Is one supposed to feel discouraged when one finishes 10th of 15 racers? That’s where I finished on Saturday and I don’t feel bad at all. I’m pretty happy with my performance, all things considered.
It had been 3 weeks since I had last really raced my bike. Sure, I keep showing up to the Wednesday night practices, but I had taken a couple of weeks off from “real” races. I had been doing a reasonably good job sticking to my Time Crunched Cyclist ‘cross training plan, so there had been at least a little intensity in my riding. It was good to put the bikes on the roof and head off to a race though.
The three-lap warmup has become second nature to me now. I get all bundled up, ride one lap just to see where the course goes, one lap to check out lines and one lap more or less full gas. Strip all the extra stuff and line up. For this race, the “extra stuff” turned out to be everything except the bibs and short-sleeve jersey. It was only supposed to be in the mid-50’s, but everyone else had ditched the arm warmers and baselayers too.
I lined up near the back of the pack (all 15 of us), and off we went. I got ahead of a few folks before we hit the short singletrack section but knew at least one guy was breathing down my neck. I took some wide lines to let him pass, but he didn’t take them opportunities. I tried to keep up with the guy in front of me, but wasn’t having a lot of luck to start with. Eventually the guy behind me slid by, but I noticed something strange.
I have always considered myself to be quick in the corners and slow in the straights. But Saturday, I was just barely keeping ahead of people in the corners and dropping them in the straight, pedaly bits. On lap 2, I repassed the guy who went by me. Lap 3 took me past the next guy. Two laps later, I made it past the last guy. He stuck close to me for a few laps before I started to distance him. Each pass was on the straightaway and every time I made up time on other riders, it was on the straights. A very backwards kind of scenario for me.
The race went on and on. After the first two laps, the official called out “10 to go, 10 to go!” I looked at my computer and thought, “Wow. 2 laps and 10 minutes down and we’re going to do 10 more?” And the answer was yes. We just kept going, plugging away. Running through a volleyball court filled with wet sand that packed into our cleats and made it hard to clip back in. Dismounting three times in a tiny stretch of course around a tight, off-camber corner then a single barrier, then a triple set of barriers.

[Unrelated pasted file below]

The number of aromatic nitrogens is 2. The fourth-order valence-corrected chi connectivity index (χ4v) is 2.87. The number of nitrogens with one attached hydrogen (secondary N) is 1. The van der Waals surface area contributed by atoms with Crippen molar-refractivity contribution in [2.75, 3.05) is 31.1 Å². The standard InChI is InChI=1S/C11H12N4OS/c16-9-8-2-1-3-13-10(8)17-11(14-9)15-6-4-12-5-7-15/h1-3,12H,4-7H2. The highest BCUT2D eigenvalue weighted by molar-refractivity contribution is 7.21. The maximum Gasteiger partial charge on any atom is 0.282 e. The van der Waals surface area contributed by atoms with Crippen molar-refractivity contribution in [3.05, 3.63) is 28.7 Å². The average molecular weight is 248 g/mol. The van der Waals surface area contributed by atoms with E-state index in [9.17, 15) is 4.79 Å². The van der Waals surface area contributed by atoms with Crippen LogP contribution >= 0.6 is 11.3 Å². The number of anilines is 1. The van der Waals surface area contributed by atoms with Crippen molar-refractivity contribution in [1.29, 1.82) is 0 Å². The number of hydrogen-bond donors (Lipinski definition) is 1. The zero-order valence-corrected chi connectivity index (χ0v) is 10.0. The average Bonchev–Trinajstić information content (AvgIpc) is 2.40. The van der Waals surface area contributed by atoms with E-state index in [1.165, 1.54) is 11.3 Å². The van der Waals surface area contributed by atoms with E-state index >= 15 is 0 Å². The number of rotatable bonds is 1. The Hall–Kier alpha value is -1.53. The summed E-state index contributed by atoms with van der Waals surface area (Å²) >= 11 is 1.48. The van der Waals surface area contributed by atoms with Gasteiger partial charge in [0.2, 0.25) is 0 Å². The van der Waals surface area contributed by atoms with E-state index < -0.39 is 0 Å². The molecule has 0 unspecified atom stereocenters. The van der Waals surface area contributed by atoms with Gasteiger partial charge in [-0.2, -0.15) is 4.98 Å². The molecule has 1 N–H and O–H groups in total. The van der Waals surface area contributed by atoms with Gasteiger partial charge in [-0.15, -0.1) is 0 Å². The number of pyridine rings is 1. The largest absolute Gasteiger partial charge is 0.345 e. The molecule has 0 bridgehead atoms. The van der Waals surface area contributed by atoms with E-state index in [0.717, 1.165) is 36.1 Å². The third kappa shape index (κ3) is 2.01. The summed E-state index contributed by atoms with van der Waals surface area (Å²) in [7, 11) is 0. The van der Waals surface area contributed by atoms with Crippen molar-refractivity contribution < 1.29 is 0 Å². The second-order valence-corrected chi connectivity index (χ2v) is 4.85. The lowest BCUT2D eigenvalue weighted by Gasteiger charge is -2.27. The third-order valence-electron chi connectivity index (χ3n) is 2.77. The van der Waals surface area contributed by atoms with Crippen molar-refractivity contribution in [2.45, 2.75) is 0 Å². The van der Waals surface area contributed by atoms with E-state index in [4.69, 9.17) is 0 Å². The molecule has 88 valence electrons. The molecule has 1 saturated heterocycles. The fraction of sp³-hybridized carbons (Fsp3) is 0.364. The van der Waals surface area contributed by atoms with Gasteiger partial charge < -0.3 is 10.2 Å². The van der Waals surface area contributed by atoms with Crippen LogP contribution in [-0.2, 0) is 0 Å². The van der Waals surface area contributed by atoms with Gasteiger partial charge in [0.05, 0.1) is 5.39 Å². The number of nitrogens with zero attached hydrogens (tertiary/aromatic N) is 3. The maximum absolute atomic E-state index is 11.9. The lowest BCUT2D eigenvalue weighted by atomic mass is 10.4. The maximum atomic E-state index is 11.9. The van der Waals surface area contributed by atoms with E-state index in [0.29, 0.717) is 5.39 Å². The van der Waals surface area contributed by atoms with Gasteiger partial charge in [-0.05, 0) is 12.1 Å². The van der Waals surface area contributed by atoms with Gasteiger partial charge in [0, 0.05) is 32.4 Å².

One lap my family made it around to where I had stashed my pit bike and water bottle. My son, the soigneur, (does that make him a son-yeur?) gave me a bottle hand-up that was very appreciated. It was only one good mouthful, but it was wonderful. Eventually — finally — they called one to go. No more than 30 seconds later, the leaders came through. I didn’t get lapped, but only barely.
I hurt all over. My hip muscles were strained from pedaling, running and jumping. My quads were on fire from pushing the biggest gear I could for 65 minutes. My left foot had kicked my right ankle hard enough to pull off skin and draw blood. My right arm was sore from where the downtube hits it when I shoulder the bike. My only consolation was that my back didn’t hurt. In a few ‘cross races, my lower back has gotten sore. Perhaps this time was because I spent so little time in the drops.
Returning to my original thesis, I finished 10/15 and was pretty happy with my performance. I’m picking up speed on the straights and still hanging tough in the corners. The bike is pretty dialed in now. The TRP brakes were awesome and I rode the Clement PDX’s at 27 psi. I’m not going to say that I’ve got this cyclocross thing down, but I feel like I know it better than any other discipline of cycling I’ve participated in. And if I haven’t mentioned it before, I absolutely love it.
Next up? Baycross! (Man, do I love Ashland, WI — especially cyclocross in Ashland.)